Everything changed in the mid-1990s, when Nikolay Kropachev, Dean of the Special Faculty of Continuing Legal Education at St Petersburg University and Senior Deputy Dean of the Faculty of Law (now Rector of St Petersburg University), came up with the initiative to turn the library of the Faculty of Law into a modern, computerised, one. The task was ambitious, given that laptops were unheard of back then and only few people had PCs. Many academic departments were not even equipped with a computer. Yet, when discussing prospects for the Faculty development, the Academic Council of the Faculty of Law decided that it was necessary to start... with the library! Because everyone, from a student to a professor and an academician, needs a library. And by 1998, the library of the Faculty of Law at St Petersburg University became the first computerised library in Russia!
The Faculty of Law branch of the M Gorky Scientific Library of St Petersburg University is the first entirely computerised library in Russia. It is a full-fledged digitised library facility. An electronic catalogue and an electronic library pass were introduced there back in 1998. For their cycle of works "Creating New Learning Technologies Using a Digitised Library Facility" for educational institutions of higher professional education, Rector of St Petersburg University Lyudmila Verbitskaya, Vice-Rector of St Petersburg University for Legal and Economic Affairs Mikhail Krotov, Professor Vadim Prokhorov, Deputy Dean of the Faculty of Law of St Petersburg University Nikolai Matsnev, Head of the Information and Analytical Centre Valery Grigoriev, Head of the Library Natalya Matsneva, Chairperson of the Statutory Court of St Petersburg, Dean of the Faculty of Law of St Petersburg University Nikolay Kropachev won the 2001 Presidential Prize in Education (Decree of the President of the Russian Federation dated 3 October 2002 № 1114 "On the award of the 2001 Presidential Prizes in Education").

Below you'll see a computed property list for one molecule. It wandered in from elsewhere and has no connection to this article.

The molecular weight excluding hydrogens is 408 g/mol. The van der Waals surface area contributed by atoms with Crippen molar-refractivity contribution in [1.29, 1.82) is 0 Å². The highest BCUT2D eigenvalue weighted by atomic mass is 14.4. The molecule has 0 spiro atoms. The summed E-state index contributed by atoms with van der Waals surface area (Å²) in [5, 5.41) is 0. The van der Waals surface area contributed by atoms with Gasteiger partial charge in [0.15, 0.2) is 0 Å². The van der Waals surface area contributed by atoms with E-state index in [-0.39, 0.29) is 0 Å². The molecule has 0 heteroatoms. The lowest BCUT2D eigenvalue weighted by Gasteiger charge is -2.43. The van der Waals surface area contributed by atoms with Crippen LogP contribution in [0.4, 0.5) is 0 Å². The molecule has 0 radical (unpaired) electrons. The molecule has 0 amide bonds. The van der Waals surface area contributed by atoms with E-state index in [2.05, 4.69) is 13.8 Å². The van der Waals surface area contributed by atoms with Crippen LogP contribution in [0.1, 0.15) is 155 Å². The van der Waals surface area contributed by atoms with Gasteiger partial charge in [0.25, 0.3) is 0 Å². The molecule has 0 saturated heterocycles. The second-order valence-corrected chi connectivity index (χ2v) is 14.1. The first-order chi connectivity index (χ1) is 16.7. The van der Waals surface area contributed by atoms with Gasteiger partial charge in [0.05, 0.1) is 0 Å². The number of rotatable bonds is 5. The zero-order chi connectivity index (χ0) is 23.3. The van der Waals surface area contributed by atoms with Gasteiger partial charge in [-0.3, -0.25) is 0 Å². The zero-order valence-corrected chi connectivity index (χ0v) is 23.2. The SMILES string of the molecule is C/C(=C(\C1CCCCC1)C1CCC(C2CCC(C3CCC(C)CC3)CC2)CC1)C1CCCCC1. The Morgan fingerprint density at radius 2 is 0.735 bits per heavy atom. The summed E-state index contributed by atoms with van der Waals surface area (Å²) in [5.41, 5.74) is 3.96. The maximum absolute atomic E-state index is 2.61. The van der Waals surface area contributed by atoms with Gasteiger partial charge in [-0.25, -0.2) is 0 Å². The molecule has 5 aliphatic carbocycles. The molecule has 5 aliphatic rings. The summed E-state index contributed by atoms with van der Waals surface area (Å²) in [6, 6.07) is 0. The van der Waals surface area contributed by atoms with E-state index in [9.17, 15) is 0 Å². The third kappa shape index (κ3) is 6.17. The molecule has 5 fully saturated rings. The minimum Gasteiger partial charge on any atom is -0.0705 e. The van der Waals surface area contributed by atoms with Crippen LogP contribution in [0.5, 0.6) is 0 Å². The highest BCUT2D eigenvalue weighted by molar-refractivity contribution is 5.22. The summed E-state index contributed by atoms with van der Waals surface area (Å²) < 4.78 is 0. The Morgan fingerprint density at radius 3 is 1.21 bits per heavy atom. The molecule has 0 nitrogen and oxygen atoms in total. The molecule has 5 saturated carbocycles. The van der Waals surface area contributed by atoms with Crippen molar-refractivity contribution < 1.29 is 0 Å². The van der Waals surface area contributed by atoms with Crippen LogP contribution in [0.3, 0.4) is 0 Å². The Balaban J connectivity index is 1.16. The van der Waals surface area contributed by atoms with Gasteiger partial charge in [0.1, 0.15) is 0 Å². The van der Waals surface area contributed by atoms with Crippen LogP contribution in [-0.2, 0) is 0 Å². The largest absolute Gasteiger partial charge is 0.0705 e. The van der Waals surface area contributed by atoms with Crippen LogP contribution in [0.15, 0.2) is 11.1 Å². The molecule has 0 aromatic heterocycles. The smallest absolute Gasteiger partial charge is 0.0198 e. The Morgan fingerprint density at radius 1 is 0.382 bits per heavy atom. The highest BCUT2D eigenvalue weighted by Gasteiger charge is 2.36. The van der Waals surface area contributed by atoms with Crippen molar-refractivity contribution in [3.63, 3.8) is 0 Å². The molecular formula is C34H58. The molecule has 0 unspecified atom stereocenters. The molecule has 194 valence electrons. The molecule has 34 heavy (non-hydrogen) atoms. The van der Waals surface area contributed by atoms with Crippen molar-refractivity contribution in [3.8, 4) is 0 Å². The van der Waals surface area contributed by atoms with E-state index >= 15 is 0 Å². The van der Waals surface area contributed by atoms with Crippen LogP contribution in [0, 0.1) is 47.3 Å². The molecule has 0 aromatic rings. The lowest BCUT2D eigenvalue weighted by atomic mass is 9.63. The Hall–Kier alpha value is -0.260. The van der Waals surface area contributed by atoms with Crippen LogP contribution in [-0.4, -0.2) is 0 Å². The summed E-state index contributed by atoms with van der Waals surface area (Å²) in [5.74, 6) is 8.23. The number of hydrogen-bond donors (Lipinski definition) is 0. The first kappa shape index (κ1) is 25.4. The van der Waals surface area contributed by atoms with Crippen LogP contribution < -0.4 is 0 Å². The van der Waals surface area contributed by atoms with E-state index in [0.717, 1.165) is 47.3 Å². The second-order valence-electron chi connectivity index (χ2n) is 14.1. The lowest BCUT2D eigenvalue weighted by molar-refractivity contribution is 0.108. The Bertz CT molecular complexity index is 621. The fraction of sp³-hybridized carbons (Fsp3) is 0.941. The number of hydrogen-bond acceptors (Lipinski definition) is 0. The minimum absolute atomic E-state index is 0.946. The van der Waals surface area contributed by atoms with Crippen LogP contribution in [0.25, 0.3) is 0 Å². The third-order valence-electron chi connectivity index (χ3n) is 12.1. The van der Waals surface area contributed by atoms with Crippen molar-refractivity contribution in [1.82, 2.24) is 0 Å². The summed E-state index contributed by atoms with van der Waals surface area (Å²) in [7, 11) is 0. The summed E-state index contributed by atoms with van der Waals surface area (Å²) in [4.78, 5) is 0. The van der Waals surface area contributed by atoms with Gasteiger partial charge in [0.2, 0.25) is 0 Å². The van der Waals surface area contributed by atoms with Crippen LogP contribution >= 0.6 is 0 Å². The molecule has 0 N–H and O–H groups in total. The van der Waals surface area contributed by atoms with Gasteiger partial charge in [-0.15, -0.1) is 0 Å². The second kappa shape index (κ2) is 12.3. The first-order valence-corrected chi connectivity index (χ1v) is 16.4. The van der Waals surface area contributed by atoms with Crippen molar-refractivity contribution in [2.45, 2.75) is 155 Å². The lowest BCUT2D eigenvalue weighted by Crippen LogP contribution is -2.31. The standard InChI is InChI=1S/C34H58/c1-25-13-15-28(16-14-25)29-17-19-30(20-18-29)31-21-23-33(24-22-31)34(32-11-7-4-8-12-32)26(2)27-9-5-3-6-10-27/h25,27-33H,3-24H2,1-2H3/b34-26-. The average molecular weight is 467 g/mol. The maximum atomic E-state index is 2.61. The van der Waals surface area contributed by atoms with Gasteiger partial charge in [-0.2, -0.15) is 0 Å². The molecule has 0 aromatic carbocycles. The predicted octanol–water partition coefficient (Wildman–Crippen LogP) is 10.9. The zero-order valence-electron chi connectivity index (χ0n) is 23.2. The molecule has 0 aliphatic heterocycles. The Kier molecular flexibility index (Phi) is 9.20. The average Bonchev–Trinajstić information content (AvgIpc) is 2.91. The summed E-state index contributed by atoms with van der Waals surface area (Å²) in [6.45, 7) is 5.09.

An electronic catalogue, electronic lending, an electronic library pass — 30 years ago it was only a dream. Natalya Matsneva spoke about solving this task.
We started with the book, not with the card
What was your starting point in the mid-1990s?
In 1996, I was employed by the Faculty of Law to teach financial law. Nikolay Kropachev persuaded me to head the library. He described the prospects and the importance of the task being solved. And as a result, I began to combine teaching and work in the library.
The first attempts to computerise the library started in 1993. The very first computer models, 286 PC, were at our disposal back then. And the software was also simple. We started with the creation of an electronic catalogue of our library collection. Led by Valery Grigoriev, Head of the Information and Analytical Centre, our IT specialists created their own software product titled "Joker".